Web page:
Giant Sequoia National Monument

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Giant Sequoia National Monument
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The Proclamation Tree, a giant sequoia under which Giant Sequoia National Monument was established.
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Location Tulare / Fresno / Kern counties, California, United States
Nearest city Porterville, CA
Coordinates 36°2′24″N118°30′16″W / 36.04000°N 118.50444°W / 36.04000; -118.50444 Coordinates: 36°2′24″N118°30′16″W / 36.04000°N 118.50444°W / 36.04000; -118.50444
Area327,769 acres (1,326.43 km2)
CreatedApril 15, 2000 (2000-04-15)
Governing body U.S. Forest Service
Website Giant Sequoia National Monument

The Giant Sequoia National Monument is a 328,000-acre (1,330 km2) U.S. National Monument located in the southern Sierra Nevada in eastern central California. It is administered by the U.S. Forest Service as part of the Sequoia National Forest and includes 38 of the 39 Giant Sequoia (Sequoiadendron giganteum) groves that are located in the Sequoia National Forest, about half of the sequoia groves currently in existence, including one of the ten largest Giant Sequoias, the Boole Tree, which is 269 feet (82 m) high with a base circumference of 112 feet (38 m). The forest covers 824 square miles (1,326 square kilometers).

Contents

The monument is in two sections. The northern section surrounds General Grant Grove and other parts of Kings Canyon National Park and is administered by the Hume Lake Ranger District. The southern section, which includes Long Meadow Grove, is directly south of Sequoia National Park and is administered by the Western Divide Ranger District, surrounding the eastern half of the Tule River Indian Reservation.

The Giant Sequoia National Monument was created by President Bill Clinton in Proclamation 7295 on April 15, 2000. The Presidential Proclamation was published in the Federal Register, Tuesday, April 25, 2000, Vol. 65, No. 80

Management

Entrance sign to Giant Sequoia National Monument. Giant Sequoia National Monument Sign.jpg
Entrance sign to Giant Sequoia National Monument.

The Presidential Proclamation required that a management plan be completed within three years. In January 2004, the Sequoia National Forest published and began implementation of the Giant Sequoia National Monument Management Plan, which provided for use by an international public as well as for the protection and restoration of 33 giant sequoia groves and their ecosystems. Subsequently, two lawsuits were brought challenging the Plan. In October 2006, Federal District Court Judge Charles Breyer found in favor of the plaintiffs and remanded the Plan to the U.S. Forest Service "…so that a proper Monument Plan can be developed in accordance with the Presidential Proclamation,… and in compliance with the National Environmental Policy Act (NEPA)…"[ citation needed ]

In January 2008, the Sequoia National Forest published a Notice of Intent (NOI) in the Federal Register that they intended to prepare an environmental impact statement and were beginning a year-long collaborative scoping process for development of a new Giant Sequoia National Monument Management Plan. [1]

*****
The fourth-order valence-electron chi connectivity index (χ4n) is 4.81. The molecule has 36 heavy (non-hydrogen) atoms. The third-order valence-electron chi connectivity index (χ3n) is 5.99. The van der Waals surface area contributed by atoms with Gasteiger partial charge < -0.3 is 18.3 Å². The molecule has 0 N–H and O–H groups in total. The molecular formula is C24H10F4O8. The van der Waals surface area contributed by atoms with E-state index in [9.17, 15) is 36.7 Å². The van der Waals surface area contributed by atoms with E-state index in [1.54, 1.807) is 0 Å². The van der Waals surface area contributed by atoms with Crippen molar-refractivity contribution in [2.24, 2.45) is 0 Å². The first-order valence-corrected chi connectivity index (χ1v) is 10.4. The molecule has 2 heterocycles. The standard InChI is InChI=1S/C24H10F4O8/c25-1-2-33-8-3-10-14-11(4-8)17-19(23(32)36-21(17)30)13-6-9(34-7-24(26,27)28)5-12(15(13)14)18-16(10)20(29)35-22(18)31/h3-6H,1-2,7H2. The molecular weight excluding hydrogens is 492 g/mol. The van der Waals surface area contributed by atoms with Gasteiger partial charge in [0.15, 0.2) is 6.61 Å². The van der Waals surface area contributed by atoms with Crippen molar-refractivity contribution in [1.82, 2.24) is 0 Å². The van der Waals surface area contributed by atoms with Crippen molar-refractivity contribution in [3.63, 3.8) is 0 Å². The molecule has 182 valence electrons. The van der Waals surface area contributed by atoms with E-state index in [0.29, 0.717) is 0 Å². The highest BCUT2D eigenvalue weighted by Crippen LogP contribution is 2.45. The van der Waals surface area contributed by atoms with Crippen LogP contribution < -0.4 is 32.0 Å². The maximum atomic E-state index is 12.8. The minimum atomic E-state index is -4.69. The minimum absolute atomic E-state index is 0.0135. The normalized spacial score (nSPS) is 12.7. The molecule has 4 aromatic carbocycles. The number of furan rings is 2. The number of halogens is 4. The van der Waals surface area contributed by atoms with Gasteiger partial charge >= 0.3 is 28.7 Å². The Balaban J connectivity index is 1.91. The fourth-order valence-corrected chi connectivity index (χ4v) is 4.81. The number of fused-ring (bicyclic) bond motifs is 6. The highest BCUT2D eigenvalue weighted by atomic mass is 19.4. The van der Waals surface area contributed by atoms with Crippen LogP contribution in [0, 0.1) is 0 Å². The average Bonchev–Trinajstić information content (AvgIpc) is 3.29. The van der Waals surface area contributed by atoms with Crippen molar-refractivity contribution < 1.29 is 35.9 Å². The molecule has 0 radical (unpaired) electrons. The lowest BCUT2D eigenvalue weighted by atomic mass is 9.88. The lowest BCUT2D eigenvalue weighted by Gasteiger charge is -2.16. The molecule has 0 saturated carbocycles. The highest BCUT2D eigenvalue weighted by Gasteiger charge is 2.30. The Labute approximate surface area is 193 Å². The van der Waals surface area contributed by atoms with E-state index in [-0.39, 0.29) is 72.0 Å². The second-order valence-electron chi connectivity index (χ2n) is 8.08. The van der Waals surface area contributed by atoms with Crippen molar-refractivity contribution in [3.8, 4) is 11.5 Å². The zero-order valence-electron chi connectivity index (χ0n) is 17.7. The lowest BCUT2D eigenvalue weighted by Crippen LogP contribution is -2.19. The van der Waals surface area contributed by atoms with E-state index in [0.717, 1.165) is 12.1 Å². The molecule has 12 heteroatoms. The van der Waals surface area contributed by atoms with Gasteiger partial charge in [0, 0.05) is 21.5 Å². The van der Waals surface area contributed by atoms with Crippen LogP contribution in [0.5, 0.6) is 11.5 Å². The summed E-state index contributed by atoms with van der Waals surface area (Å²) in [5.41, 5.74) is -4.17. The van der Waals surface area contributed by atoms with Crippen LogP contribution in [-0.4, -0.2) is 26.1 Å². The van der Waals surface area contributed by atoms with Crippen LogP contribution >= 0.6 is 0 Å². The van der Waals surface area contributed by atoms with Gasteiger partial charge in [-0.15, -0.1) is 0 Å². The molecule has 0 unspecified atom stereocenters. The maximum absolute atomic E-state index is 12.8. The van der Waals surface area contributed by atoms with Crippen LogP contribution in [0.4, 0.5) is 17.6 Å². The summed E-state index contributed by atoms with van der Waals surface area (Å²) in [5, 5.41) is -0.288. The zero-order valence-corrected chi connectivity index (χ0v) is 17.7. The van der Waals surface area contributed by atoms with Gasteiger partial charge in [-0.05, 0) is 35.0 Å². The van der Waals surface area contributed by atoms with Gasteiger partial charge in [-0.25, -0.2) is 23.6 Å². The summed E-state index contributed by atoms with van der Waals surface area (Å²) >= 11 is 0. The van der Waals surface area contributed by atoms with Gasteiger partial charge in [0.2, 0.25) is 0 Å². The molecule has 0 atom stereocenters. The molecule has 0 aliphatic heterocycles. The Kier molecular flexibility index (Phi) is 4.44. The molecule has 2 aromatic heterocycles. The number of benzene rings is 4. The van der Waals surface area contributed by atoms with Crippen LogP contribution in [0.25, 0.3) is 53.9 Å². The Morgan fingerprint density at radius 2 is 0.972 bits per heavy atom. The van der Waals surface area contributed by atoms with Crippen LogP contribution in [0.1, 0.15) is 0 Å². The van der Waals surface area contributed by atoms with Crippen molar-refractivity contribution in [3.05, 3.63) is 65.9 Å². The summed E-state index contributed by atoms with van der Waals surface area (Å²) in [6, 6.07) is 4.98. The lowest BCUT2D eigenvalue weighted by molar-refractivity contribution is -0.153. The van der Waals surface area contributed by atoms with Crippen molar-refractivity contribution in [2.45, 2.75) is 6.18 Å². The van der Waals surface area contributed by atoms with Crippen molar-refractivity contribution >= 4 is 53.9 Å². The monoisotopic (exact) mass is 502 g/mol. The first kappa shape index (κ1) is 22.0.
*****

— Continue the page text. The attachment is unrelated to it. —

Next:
As of August 2010 only one location in the Monument, the Generals Highway, is listed on the National Register of Historic Places, but the Monument does have several hundred sites that are potentially eligible for the Register.[ citation needed ]

See also

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The Generals Highway is a highway that connects State Route 180 and State Route 198 through Sequoia National Park, Giant Sequoia National Monument, and Kings Canyon National Park in the Sierra Nevada of California. As the road goes through national parks and monuments, the highway is primarily maintained by the federal government instead of a California State Highway controlled by Caltrans.

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Converse Basin Grove

Converse Basin Grove is a grove of giant sequoia trees in the Giant Sequoia National Monument in the Sierra Nevada, in Fresno County, California, 5 miles (8 km) north of General Grant Grove, just outside Kings Canyon National Park in the national monument managed by the Sequoia National Forest. It covers about 3,700 acres (15 km2) with sequoias concentrated in the basin formed by Converse Creek.

Mountain Home Grove

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Monarch Wilderness Protected wilderness area in California, United States

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Long Meadow Grove

Long Meadow Grove, also known as Redwood Meadow Grove, is a giant sequoia grove located within Sequoia National Forest approximately 3.25 mi (5.23 km) west of Johnsondale, California. The grove is part of the southern section of Giant Sequoia National Monument and is administered by the U.S. Forest Service.

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References

  1. "Sequoia National Forest - Projects and Plans, Giant Sequoia National Monument Management Plan". www.fs.fed.us.